This reminded me of the moment in Madeleine L’Engle’s A Wind in the Door, when the cherubim Progo explains why people usually can’t see him: “Humans can bear very little reality.”

These two Recovery moments are combined in my mind: We can bear very little reality, and we want to forget the impossible, because we know there’s a big problem with the world and that we’re a part of it. But the great, seemingly impossible truth is that there is an Answer that does not lead to despair.

The Graveyard Book is not Christian fiction, and as I said at the beginning, not all Christians will be a big fan of Gaiman’s work; but this book–winner of the 2009 Newberrry medal–is worth your time, because the Christian heart and mind will find Truth in its pages.


10 Comments

  1. easton crow

    Thanks for the review. i really like some of Gaiman. Neverwhere was and Stardust were pretty wonderful.

  2. Peter B

    It’s worth noting that in my browser right now, the tab for that store page reads “The Gravey”.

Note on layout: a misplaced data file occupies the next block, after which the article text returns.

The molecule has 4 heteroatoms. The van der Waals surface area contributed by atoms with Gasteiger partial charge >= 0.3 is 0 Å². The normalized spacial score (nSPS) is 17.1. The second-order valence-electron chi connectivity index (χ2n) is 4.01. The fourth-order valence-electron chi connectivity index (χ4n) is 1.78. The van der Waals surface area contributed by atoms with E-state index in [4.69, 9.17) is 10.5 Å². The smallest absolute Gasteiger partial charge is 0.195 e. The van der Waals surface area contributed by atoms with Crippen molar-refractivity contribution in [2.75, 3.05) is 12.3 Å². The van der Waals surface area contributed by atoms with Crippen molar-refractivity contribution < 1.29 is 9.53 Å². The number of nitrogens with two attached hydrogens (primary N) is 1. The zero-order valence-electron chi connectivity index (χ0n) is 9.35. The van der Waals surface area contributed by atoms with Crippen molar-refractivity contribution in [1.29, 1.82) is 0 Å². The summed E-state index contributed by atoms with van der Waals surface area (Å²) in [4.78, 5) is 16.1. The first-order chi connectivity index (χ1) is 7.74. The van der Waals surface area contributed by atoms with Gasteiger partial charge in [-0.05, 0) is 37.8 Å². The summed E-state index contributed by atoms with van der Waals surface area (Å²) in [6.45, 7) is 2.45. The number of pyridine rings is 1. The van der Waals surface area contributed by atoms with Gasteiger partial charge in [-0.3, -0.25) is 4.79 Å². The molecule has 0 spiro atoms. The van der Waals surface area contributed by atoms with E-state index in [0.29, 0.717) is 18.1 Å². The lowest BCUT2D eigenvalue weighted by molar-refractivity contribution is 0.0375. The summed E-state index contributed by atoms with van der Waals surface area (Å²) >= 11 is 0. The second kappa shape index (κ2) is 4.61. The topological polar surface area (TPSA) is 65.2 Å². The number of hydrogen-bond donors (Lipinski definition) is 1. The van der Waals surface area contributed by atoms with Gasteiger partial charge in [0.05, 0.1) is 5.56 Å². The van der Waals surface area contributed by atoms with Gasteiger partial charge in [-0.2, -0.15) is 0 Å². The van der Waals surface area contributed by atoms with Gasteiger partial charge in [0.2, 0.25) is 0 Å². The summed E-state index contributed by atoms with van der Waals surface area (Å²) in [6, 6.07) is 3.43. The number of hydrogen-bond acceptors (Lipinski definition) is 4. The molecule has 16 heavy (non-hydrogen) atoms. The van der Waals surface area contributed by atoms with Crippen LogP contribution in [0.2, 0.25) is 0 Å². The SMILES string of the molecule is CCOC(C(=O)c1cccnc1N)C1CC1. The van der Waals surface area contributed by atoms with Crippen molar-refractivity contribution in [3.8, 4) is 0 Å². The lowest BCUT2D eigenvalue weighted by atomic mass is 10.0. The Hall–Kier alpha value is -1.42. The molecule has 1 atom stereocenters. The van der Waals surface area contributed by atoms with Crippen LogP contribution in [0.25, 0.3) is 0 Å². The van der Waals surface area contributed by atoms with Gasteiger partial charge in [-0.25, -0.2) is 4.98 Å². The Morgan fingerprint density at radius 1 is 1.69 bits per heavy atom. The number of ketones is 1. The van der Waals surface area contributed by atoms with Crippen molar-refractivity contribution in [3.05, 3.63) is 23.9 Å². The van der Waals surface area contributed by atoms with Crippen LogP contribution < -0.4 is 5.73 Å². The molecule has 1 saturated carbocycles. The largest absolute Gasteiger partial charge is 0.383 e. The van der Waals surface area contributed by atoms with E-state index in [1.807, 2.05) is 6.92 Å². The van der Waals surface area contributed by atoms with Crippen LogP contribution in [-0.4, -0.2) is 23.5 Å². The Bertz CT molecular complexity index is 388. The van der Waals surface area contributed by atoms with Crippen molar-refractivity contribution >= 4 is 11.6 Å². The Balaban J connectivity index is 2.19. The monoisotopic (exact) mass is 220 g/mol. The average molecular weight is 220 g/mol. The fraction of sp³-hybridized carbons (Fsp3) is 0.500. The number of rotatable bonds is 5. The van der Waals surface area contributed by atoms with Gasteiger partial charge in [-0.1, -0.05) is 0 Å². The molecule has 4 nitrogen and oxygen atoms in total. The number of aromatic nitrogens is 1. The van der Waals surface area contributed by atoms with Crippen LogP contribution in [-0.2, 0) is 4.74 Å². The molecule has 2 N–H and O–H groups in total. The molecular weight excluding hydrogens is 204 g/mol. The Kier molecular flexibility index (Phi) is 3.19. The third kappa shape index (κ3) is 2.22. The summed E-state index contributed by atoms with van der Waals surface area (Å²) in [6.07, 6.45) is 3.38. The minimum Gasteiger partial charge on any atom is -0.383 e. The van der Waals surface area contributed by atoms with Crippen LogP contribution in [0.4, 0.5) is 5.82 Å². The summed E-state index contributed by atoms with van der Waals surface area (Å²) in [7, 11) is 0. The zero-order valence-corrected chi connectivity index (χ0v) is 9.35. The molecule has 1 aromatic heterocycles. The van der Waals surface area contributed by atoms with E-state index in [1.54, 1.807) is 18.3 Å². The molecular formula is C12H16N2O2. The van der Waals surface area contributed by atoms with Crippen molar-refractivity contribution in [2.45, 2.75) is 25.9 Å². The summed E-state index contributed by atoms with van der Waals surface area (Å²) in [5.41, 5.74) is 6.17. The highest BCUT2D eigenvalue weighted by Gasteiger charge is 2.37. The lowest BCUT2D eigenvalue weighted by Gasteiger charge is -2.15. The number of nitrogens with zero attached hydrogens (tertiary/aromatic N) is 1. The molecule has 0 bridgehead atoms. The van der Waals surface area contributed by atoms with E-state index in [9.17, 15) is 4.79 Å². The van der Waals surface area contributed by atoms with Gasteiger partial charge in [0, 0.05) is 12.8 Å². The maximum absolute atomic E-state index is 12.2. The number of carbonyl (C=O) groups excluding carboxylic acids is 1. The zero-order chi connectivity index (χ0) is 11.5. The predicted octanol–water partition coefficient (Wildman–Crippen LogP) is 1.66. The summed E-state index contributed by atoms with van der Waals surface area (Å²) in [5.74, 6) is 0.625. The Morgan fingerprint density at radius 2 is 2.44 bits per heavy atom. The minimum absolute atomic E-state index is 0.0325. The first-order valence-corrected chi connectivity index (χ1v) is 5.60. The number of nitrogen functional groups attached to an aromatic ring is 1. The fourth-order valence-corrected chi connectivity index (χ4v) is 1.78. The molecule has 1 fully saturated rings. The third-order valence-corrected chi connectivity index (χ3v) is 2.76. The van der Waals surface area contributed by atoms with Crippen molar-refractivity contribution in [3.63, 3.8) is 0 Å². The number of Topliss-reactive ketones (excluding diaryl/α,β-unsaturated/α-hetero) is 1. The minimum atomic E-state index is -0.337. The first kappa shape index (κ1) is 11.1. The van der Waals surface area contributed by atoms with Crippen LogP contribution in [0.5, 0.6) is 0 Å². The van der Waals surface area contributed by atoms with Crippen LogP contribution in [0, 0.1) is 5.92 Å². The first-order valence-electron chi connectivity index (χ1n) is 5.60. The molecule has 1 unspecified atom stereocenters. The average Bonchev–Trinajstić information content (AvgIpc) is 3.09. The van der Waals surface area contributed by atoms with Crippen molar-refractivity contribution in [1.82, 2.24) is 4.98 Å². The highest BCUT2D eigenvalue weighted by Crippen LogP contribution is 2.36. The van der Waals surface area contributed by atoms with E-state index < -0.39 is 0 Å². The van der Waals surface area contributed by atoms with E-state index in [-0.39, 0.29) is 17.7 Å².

3. Chad Ethridge

    Sounds like “the gravey” indeed! I really enjoyed the film Coraline. Saw it in 3D and must say that it was the best 3D film I’ve ever seen. It was even better than Avatar which, in my opinion, did not need the 3D effects. Would love to read The Graveyard when my current booklist dwindles a little.

  4. David H

    For someone who is almost an atheist, Gaiman writes a lot about deities and the supernatural. Many of his books have insightful biblical references. His book “American Gods” is my favorite to this point. Many of it’s characters are mythological gods and demi-gods struggling to survive in a world that has either forgotten them or wants them to be something other than what they really are.

    One, an incarnation of Odin who goes by the name Mr. Wednesday, says this in the book:

    “Even for my kind, pain still hurts. If you move and act in the material world, then the material world acts on you. Pain hurts, just as greed intoxicates and lust burns. We may not die easy and we sure as hell don’t die well, but we can die. If we’re still loved and remembered, something else a whole lot like us comes along and takes our place and the whole damn thing starts all over again. And if we’re forgotten, we’re done.”